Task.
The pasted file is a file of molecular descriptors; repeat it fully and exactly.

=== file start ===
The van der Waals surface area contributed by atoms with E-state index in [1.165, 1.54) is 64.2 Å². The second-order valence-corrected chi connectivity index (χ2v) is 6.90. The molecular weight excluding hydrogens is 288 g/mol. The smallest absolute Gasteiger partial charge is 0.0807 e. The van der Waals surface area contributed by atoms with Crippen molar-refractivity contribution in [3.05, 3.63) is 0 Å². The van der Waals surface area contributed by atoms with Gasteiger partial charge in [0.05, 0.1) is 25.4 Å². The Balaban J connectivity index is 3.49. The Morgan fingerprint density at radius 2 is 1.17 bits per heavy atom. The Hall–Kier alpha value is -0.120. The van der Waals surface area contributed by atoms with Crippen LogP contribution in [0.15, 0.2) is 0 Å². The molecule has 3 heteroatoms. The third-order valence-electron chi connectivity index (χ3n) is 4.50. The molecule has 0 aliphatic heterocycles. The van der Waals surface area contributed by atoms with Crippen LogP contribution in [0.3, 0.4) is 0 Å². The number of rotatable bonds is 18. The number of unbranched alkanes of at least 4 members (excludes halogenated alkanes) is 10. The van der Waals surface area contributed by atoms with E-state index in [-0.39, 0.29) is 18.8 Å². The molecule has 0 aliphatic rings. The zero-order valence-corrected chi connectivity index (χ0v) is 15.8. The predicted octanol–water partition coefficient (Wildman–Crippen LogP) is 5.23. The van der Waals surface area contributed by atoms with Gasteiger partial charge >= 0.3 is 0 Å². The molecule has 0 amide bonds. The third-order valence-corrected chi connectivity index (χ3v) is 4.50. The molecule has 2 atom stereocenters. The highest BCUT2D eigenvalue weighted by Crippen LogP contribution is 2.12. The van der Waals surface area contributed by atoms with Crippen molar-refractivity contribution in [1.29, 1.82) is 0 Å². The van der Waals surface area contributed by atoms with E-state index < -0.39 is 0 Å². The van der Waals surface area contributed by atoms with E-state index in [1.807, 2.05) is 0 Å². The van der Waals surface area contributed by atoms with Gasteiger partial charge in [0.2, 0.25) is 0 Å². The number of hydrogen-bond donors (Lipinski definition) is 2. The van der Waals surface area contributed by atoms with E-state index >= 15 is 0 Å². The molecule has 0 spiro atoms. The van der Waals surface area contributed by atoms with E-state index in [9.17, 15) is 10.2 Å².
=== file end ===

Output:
The van der Waals surface area contributed by atoms with E-state index in [1.165, 1.54) is 64.2 Å². The second-order valence-corrected chi connectivity index (χ2v) is 6.90. The molecular weight excluding hydrogens is 288 g/mol. The smallest absolute Gasteiger partial charge is 0.0807 e. The van der Waals surface area contributed by atoms with Crippen molar-refractivity contribution in [3.05, 3.63) is 0 Å². The van der Waals surface area contributed by atoms with Gasteiger partial charge in [0.05, 0.1) is 25.4 Å². The Balaban J connectivity index is 3.49. The Morgan fingerprint density at radius 2 is 1.17 bits per heavy atom. The Hall–Kier alpha value is -0.120. The van der Waals surface area contributed by atoms with Crippen LogP contribution in [0.15, 0.2) is 0 Å². The molecule has 3 heteroatoms. The third-order valence-electron chi connectivity index (χ3n) is 4.50. The molecule has 0 aliphatic heterocycles. The van der Waals surface area contributed by atoms with Crippen LogP contribution in [0.3, 0.4) is 0 Å². The number of rotatable bonds is 18. The number of unbranched alkanes of at least 4 members (excludes halogenated alkanes) is 10. The van der Waals surface area contributed by atoms with E-state index in [-0.39, 0.29) is 18.8 Å². The molecule has 0 aliphatic rings. The zero-order valence-corrected chi connectivity index (χ0v) is 15.8. The predicted octanol–water partition coefficient (Wildman–Crippen LogP) is 5.23. The van der Waals surface area contributed by atoms with Gasteiger partial charge >= 0.3 is 0 Å². The molecule has 0 amide bonds. The third-order valence-corrected chi connectivity index (χ3v) is 4.50. The molecule has 2 atom stereocenters. The highest BCUT2D eigenvalue weighted by Crippen LogP contribution is 2.12. The van der Waals surface area contributed by atoms with Crippen molar-refractivity contribution in [1.29, 1.82) is 0 Å². The van der Waals surface area contributed by atoms with E-state index < -0.39 is 0 Å². The van der Waals surface area contributed by atoms with E-state index in [1.807, 2.05) is 0 Å². The van der Waals surface area contributed by atoms with Gasteiger partial charge in [0.2, 0.25) is 0 Å². The number of hydrogen-bond donors (Lipinski definition) is 2. The van der Waals surface area contributed by atoms with E-state index >= 15 is 0 Å². The molecule has 0 spiro atoms. The van der Waals surface area contributed by atoms with E-state index in [9.17, 15) is 10.2 Å².